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Mucolipidosis type 2 (ML2) or I cell disease is a slowly progressive autosomal recessive lysosomal storage disorder caused by a mutation in the GNPTAB gene with resultant uridine diphosphate-N-acetylglucosamine-1 phosphotransferase enzyme deficiency.[1],[2] The deficiency of this enzyme leads to abnormal enzyme trafficking characterized by marked elevation of lysosomal hydrolases enzymes.[3] The clinical presentation is diverse ranging from neonatal onset generalized hypotonia, chubby face with thick wax-like skin around the ear lobule to infantile onset Hurler phenotype, early-onset joint contractures, cardiomyopathy, and skeletal deformities. While ML2 patients typically present with the classic Hurler phenotype, certain clinical features are strikingly distinguishing. Distinct gingival hypertrophy, prominent metopic suture, relatively preserved cognition, early-onset joint contractures, and thick wax-like skin are conspicuous.[4],[5] Given the exuberant pricing of genetic testing, a reasonable clue to the diagnosis is the 5 to 20 fold elevation of all lysosomal hydrolases in the plasma and other body fluids. The commonly elevated enzymes are arylsulfatase A, β-D-galactosidase, β-D-hexosaminidase, β-D-glucoronidase, and α-L-fucosidase levels.[6] The index patient also had a seven-fold elevation of arylsulfatase A and β-D-hexosaminidase levels. Another pointer to the diagnosis is the elevated levels of oligosaccharides in the urine in the absence of glycosaminoglycans.[6] The diagnosis of the condition is made by the constellation of clinical features, elevated urinary levels of oligosaccharides, near-complete absence of uridine diphosphate-N-acetylglucosamine-1 phosphotransferase enzyme activity. Detection of deletions and duplications in the GNPTAB gene is confirmatory.[7]

A heightened index of suspicion for mucolipidosis should be considered in children with Hurler phenotype and marked gingival hyperplasia. Judicious use of simple tests such as urine oligosaccharides and enzyme hydrolase assay are cost-effective and may clinch the diagnosis.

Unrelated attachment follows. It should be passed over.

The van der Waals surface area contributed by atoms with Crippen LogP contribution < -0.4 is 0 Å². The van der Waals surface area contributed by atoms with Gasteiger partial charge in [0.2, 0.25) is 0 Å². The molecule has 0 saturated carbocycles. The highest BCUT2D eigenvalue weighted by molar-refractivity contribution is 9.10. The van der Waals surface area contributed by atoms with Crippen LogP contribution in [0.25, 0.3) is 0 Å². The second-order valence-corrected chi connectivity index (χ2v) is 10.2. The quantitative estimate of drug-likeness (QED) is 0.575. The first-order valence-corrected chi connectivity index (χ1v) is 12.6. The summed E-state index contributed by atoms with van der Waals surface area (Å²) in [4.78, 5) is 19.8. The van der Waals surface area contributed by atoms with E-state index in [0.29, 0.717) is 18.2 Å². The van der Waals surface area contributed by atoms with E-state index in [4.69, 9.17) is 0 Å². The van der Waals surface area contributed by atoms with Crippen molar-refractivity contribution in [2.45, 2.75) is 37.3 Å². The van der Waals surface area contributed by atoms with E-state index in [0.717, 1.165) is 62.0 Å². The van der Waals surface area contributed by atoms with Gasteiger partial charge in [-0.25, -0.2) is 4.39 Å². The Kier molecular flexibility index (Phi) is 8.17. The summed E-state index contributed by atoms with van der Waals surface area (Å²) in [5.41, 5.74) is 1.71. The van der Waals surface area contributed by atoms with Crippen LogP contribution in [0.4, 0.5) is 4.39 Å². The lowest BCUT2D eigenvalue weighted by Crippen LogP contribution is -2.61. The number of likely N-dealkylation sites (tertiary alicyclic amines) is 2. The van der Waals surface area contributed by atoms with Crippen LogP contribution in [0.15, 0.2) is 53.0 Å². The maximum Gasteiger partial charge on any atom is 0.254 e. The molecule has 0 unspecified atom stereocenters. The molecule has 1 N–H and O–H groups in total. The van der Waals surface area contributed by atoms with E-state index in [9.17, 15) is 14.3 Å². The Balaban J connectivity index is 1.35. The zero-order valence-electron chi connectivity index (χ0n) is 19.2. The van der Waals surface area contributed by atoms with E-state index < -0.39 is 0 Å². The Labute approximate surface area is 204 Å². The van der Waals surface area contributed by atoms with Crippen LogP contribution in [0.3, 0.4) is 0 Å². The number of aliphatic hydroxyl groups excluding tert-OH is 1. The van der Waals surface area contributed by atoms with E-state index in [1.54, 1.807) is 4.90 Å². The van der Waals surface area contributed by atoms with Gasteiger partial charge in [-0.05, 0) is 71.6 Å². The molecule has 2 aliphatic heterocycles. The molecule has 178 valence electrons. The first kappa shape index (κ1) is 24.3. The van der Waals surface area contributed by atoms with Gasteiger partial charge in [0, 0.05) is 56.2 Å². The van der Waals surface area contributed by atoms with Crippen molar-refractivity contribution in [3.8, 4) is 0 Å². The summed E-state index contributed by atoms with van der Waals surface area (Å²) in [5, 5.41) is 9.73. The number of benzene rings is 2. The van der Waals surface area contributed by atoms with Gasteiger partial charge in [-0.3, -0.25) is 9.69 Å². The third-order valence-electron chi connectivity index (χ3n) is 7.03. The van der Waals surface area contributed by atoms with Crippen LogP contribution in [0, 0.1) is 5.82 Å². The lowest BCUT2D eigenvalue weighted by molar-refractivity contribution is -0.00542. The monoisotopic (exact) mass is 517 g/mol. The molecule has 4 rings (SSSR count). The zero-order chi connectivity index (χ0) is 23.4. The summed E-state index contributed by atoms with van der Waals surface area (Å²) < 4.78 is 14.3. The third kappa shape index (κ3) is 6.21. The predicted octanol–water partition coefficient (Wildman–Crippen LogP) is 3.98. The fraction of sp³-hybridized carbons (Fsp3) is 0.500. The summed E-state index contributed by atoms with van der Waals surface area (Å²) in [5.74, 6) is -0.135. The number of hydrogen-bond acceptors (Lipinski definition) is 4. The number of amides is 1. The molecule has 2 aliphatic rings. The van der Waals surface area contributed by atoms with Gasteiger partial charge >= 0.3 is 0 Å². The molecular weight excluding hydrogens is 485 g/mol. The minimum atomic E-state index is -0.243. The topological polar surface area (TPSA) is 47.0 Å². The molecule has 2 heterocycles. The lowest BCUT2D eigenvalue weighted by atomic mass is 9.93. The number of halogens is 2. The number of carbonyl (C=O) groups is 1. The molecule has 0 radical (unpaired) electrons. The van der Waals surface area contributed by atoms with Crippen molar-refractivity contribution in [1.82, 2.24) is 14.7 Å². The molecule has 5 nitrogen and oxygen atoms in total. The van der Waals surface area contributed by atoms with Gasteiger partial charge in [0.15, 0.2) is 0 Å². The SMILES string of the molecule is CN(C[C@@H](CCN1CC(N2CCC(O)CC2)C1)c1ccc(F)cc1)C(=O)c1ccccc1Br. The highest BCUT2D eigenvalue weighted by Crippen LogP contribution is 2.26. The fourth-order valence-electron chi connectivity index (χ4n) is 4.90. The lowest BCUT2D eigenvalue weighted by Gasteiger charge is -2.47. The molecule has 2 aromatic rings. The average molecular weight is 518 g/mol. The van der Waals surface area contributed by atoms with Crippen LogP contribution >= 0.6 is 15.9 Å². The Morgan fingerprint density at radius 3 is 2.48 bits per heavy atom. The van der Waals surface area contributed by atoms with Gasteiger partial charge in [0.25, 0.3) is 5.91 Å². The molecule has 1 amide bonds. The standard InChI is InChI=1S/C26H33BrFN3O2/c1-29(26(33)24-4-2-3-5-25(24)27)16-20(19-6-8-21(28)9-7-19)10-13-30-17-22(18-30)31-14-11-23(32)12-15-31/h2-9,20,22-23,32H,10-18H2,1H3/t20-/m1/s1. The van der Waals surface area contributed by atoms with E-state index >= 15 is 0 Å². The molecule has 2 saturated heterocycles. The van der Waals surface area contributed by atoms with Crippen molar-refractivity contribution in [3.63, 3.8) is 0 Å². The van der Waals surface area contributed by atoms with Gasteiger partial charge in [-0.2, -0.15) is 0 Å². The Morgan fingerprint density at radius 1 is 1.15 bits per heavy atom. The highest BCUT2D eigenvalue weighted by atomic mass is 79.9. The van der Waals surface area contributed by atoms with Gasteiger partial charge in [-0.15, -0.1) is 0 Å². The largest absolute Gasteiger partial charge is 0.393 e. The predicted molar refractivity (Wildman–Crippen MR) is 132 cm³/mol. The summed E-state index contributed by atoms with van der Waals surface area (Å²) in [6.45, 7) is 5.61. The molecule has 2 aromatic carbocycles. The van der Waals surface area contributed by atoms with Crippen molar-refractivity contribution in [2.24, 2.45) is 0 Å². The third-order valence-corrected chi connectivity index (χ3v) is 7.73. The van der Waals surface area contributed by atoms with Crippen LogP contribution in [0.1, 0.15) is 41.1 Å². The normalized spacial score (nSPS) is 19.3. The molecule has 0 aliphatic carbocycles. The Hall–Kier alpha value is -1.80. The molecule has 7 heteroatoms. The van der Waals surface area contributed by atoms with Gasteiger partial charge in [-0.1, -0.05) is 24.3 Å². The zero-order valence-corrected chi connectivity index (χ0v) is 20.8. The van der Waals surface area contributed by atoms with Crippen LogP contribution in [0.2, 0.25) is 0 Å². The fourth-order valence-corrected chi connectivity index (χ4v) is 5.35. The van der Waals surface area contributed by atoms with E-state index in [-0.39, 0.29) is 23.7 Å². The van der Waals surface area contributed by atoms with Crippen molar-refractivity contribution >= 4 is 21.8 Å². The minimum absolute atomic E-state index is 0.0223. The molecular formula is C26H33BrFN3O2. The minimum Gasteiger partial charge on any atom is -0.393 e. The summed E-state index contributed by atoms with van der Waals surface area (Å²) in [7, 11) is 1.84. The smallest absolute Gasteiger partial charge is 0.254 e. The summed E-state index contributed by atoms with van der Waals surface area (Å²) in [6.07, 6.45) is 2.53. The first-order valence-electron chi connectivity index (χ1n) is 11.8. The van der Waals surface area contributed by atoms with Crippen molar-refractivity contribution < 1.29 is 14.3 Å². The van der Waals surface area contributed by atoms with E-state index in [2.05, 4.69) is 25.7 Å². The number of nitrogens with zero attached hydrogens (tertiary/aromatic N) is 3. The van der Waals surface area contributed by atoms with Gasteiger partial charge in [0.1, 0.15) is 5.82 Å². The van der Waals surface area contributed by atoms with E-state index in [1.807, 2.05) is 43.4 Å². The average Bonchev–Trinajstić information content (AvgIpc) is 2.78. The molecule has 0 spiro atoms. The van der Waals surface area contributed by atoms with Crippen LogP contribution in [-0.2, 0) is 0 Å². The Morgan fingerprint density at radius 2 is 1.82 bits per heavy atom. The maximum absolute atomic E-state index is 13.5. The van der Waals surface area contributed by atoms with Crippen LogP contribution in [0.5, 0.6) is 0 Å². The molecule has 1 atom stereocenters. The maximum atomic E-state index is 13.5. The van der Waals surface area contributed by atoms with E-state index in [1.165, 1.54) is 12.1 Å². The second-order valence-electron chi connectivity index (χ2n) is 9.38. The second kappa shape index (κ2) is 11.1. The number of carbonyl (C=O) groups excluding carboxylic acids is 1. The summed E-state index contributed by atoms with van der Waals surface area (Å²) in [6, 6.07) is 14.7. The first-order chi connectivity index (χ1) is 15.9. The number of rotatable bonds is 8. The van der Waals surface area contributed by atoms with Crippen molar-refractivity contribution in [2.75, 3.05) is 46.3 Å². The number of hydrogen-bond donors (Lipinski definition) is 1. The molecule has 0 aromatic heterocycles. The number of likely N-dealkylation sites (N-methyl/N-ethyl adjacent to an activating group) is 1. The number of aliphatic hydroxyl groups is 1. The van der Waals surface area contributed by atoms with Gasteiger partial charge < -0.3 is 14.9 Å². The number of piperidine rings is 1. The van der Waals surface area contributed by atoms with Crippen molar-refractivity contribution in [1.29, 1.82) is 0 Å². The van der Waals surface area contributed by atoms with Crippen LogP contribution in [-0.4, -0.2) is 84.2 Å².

Declaration of patient consent

The authors certify that they have obtained all appropriate patient consent forms. In the form the patient(s) has/have given his/her/their consent for his/her/their images and other clinical information to be reported in the journal. The patients understand that their names and initials will not be published and due efforts will be made to conceal their identity, but anonymity cannot be guaranteed.

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Conflicts of interest

There are no conflicts of interest.

  References Top

Tiede S, Storch S, Lübke T, Henrissat B, Bargal R, Raas-Rothschild A, et al. Mucolipidosis II is caused by mutations in GNPTA encoding the alpha/beta GlcNAc-1 phosphotransferase. Nat Med 2005;11:1109-12.  Back to cited text no. 1
Encarnação M, Lacerda L, Costa R, Prata MJ, Coutinho MF, Ribeiro H, et al. Molecular analysis of the GNPTAB and GNPTG genes in 13 patients with mucolipidosis type II or type III – identification of eight novel mutations. Clin Genet 2009;76:76-84.  Back to cited text no. 2
Bargal R, Zeigler M, Abu-Libdeh B, Zuri V, Mandel H, Ben Neriah Z, et al. When mucolipidosis III meets mucolipidosis II: GNPTA gene mutations in 24 patients. Mol Genet Metab 2006;88:359-63.  Back to cited text no. 3
Cathey SS, Leroy JG, Wood T, Eaves K, Simensen RJ, Kudo K, et al. Phenotype and genotype in mucolipidoses II and III alpha/beta: A study of 61 probands. J Med Genet 2010;47:38-48.  Back to cited text no. 4
Spranger JW, Brill PW, Poznanski A. Bone Dysplasias: Atlas of Genetic Disorders of Skeletal Development. 2nd ed. New York, NY: Oxford University Press; 2002. p. 295-9.  Back to cited text no. 5
Paik KH, Song SM, Ki CS, Yu HW, Kim JS, Min KH, et al. Identification of mutations in the GNPTA (MGC4170) gene coding for GlcNAc-phosphotransferase alpha/beta subunits in Korean patients with mucolipidosis type II ortype IIIA. Hum Mutat 2005;26:308-14.  Back to cited text no. 6
Otomo T, Muramatsu T, Yorifuji T, Okuyama T, Nakabayashi H, Fukao T, et al. Mucolipidosis II and III alpha/beta: Mutation analysis of 40 Japanese patients showed genotype-phenotype correlation. J Hum Genet 2009;54:145-51.  Back to cited text no. 7


  [Figure 1], [Figure 2], [Figure 3]